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Old Jul 30, 2007, 12:09 PM   #1
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Hi there.
I am relatively new to digital photogtaphy, I bought about a a C643 about a year ago. Overall nice camera but in some aspects it sucks.

For example, for night indoor pictures, setting tungsten or fluorescent in auto mode, as well as for the preset indoor modes, pictures usually result yellowish or blueish, like if the pics were "burned", do not know how to describe it. What are the optimal settings for night indoor pics? (like tinkering with ISO modes, aperture and stuff...)

On the other hand, outdoor shiny days are PERFECT, no matter what the mode is set.

Another question: Is it possible to transfer pics to a computer without using the Kodak software?

Thanxs a lot.
BTW site is SUPERB, really cool. I am having a great time here. Thank you again.

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Old Aug 2, 2007, 10:13 AM   #2
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Greetings,

Check your white balance setting and change it to the type of lighting in which you are going to be taking pictures. The camera features settings for auto, daylight, tungsten, fluorescent. Once you turn off the camera I believe it will reset to auto. Give it a try, it should improve your results.

The yellow appearance to your images is due to the tungsten lighting. This is related to the kelvin temperature rating. It measures the temperature that a piece of tungsten steel burns. At 3200 it is yellowish, but it changes at the temperature increases. When you get up to around 5000 or more, it approaches daylight.

Other light sourcesare related to the excitement of gases as in flourescent. Some will change the light to a different a bluish or green color. If you stand at a vantage point that over looks a city, you can see the differences in these light sources.

So, be sure to set your camera accordingly. It will improve your results.

Talk to you soon,

Ron Baird
Eastman Kodak Company
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Old Aug 2, 2007, 9:03 PM   #3
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toxique-

Ron gave you a very good explanation concerning white balance. Keep in mind that if the needed white balance correction is not too great it can be corrected a bit with photo editing software, such asa free program download from www.google.comcalled Picasa.

Under exposure can also cause some color casts as well. So you might want to check what ISO speed was used by the camera. Alternatively, you can post your picture here and we can analyze it for you and determine the ISO speed that your camera used.

Sarah Joyce
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Old Aug 3, 2007, 1:01 AM   #4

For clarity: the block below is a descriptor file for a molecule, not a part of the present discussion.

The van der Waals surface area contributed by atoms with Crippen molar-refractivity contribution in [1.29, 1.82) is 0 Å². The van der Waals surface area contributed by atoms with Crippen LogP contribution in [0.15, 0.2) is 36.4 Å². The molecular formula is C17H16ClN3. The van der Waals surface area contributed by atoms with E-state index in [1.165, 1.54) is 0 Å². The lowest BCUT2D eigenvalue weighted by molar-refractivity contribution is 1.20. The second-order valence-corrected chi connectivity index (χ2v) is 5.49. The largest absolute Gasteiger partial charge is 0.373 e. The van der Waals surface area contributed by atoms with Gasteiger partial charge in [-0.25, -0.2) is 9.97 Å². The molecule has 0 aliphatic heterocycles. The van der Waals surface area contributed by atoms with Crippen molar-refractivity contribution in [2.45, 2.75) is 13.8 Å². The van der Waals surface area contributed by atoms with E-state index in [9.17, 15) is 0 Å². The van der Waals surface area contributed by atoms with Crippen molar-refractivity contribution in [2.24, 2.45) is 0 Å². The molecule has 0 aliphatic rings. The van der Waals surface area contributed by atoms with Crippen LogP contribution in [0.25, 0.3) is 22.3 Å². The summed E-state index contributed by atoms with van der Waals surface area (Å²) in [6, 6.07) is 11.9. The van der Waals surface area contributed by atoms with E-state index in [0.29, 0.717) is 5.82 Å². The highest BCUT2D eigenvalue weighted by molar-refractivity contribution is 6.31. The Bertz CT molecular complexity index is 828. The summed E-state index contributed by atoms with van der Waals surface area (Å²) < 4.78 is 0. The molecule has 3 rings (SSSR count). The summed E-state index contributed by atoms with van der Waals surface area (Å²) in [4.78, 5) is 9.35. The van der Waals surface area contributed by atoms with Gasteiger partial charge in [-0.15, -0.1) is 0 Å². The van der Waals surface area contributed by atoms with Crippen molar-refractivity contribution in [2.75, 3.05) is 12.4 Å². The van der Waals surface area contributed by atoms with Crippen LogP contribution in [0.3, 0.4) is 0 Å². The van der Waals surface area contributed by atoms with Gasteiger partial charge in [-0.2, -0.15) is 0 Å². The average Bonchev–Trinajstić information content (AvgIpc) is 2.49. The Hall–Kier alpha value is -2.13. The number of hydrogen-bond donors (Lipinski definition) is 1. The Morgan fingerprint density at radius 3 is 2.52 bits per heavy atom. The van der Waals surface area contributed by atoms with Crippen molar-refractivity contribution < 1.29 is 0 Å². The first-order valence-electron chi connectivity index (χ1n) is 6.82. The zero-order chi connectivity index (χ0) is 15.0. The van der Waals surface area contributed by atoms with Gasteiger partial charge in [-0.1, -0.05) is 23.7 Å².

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Ronbaird wrote:
Quote:
...tungsten lighting. This is related to the kelvin temperature rating. It measures the temperature that a piece of tungsten steel burns. At 3200 it is yellowish, but it changes at the temperature increases. When you get up to around 5000 or more, it approaches daylight.
The colour of tungsten lighting is actually nothing to do with 'burning' (which is the temperature at which an object will spontaneously ignite in air, cf 'Fahrenheit 451'). If you could ignite tungsten itself in oxygen, the flames would probably be a different colour, related to the emission spectrum of tungsten atoms.

Old-fashioned flashbulbs used that principle with flammable metal wire in oxygen in a tinted envelopeto simulate tungsten lighting or daylight.

'Tungsten steel' is a very hard iron alloy used for making tools, which would in fact burn in oxygen if you got it hot enough, butnot necessarily at that temperature.

The colour of tungsten lighting isdue to theradiation from electrically resistance-heated tungsten wire elements in incandescent light bulbs. The bulbs arefilled with argon to suppress evaporation of tungsten atoms from the hot wire. Tungsten is used because of its very melting point.

The 'colourtemperature' of a light sourceis actually the absolute (Kelvin) temperature of the surface emitting the light. A 'black body' radiates energy with a spectrum related to temperature, so that its colour as perceived by eye (or other suitable sensor) is actually used to measure the temperature, as in... ...

...pyrometerspointed at open furnace doors;

...thermal imaging cameras pointed at persons or poorly insulated houses or search areas in rescue operations;

...the eyes of blacksmiths and metallurgists performing metal-working;

...astronomers using optical instruments to study stars and interstellar objects, when lines missing from the black-body spectrum allow chemical analysis.

See http://en.wikipedia.org/wiki/Black_bodyand http://en.wikipedia.org/wiki/Colour_temperature.

The human eye automatically 'white balances', adjusting to what memory expects 'white' objects to look like in everyday life. 'Whitebalance' in cameras simulates the same operation.Both are easilyfooled, as we often see.Sometimes we like the simulations, as in sunset photographs, and sometimes we don't, when the results aren't what our brains perceived at the time.

Pedantry rules, OK! Alan T


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Old Aug 10, 2007, 4:05 PM   #5
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Hi guys.
Thanx a lot for your useful advices advices.

Best regards.

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